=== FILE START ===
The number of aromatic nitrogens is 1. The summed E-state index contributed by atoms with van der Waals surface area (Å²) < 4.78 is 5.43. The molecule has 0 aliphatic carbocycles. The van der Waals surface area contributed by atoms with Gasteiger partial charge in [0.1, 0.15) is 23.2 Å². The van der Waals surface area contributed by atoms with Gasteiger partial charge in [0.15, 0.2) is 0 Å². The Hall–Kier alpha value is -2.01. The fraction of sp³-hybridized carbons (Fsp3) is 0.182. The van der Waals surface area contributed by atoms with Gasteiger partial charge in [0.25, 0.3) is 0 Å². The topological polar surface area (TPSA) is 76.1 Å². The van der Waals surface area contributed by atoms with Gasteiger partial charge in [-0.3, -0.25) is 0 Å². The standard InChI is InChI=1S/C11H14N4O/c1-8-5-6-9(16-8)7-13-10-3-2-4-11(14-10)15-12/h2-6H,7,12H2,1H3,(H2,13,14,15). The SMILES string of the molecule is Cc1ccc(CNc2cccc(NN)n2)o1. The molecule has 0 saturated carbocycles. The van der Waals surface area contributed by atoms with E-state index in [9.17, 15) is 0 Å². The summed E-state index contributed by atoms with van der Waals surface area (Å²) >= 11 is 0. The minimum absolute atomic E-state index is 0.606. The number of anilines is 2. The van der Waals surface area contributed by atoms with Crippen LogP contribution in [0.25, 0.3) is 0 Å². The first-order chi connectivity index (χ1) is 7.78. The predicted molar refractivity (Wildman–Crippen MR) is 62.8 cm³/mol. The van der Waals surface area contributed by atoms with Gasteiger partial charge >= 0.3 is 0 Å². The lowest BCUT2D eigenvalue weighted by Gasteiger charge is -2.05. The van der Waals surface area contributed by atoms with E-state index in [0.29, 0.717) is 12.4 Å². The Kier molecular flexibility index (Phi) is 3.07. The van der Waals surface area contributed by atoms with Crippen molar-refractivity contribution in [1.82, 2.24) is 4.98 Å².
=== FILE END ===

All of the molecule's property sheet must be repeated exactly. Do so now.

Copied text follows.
The number of aromatic nitrogens is 1. The summed E-state index contributed by atoms with van der Waals surface area (Å²) < 4.78 is 5.43. The molecule has 0 aliphatic carbocycles. The van der Waals surface area contributed by atoms with Gasteiger partial charge in [0.1, 0.15) is 23.2 Å². The van der Waals surface area contributed by atoms with Gasteiger partial charge in [0.15, 0.2) is 0 Å². The Hall–Kier alpha value is -2.01. The fraction of sp³-hybridized carbons (Fsp3) is 0.182. The van der Waals surface area contributed by atoms with Gasteiger partial charge in [0.25, 0.3) is 0 Å². The topological polar surface area (TPSA) is 76.1 Å². The van der Waals surface area contributed by atoms with Gasteiger partial charge in [-0.3, -0.25) is 0 Å². The standard InChI is InChI=1S/C11H14N4O/c1-8-5-6-9(16-8)7-13-10-3-2-4-11(14-10)15-12/h2-6H,7,12H2,1H3,(H2,13,14,15). The SMILES string of the molecule is Cc1ccc(CNc2cccc(NN)n2)o1. The molecule has 0 saturated carbocycles. The van der Waals surface area contributed by atoms with E-state index in [9.17, 15) is 0 Å². The summed E-state index contributed by atoms with van der Waals surface area (Å²) >= 11 is 0. The minimum absolute atomic E-state index is 0.606. The number of anilines is 2. The van der Waals surface area contributed by atoms with Crippen LogP contribution in [0.25, 0.3) is 0 Å². The first-order chi connectivity index (χ1) is 7.78. The predicted molar refractivity (Wildman–Crippen MR) is 62.8 cm³/mol. The van der Waals surface area contributed by atoms with Gasteiger partial charge >= 0.3 is 0 Å². The lowest BCUT2D eigenvalue weighted by Gasteiger charge is -2.05. The van der Waals surface area contributed by atoms with E-state index in [0.29, 0.717) is 12.4 Å². The Kier molecular flexibility index (Phi) is 3.07. The van der Waals surface area contributed by atoms with Crippen molar-refractivity contribution in [1.82, 2.24) is 4.98 Å².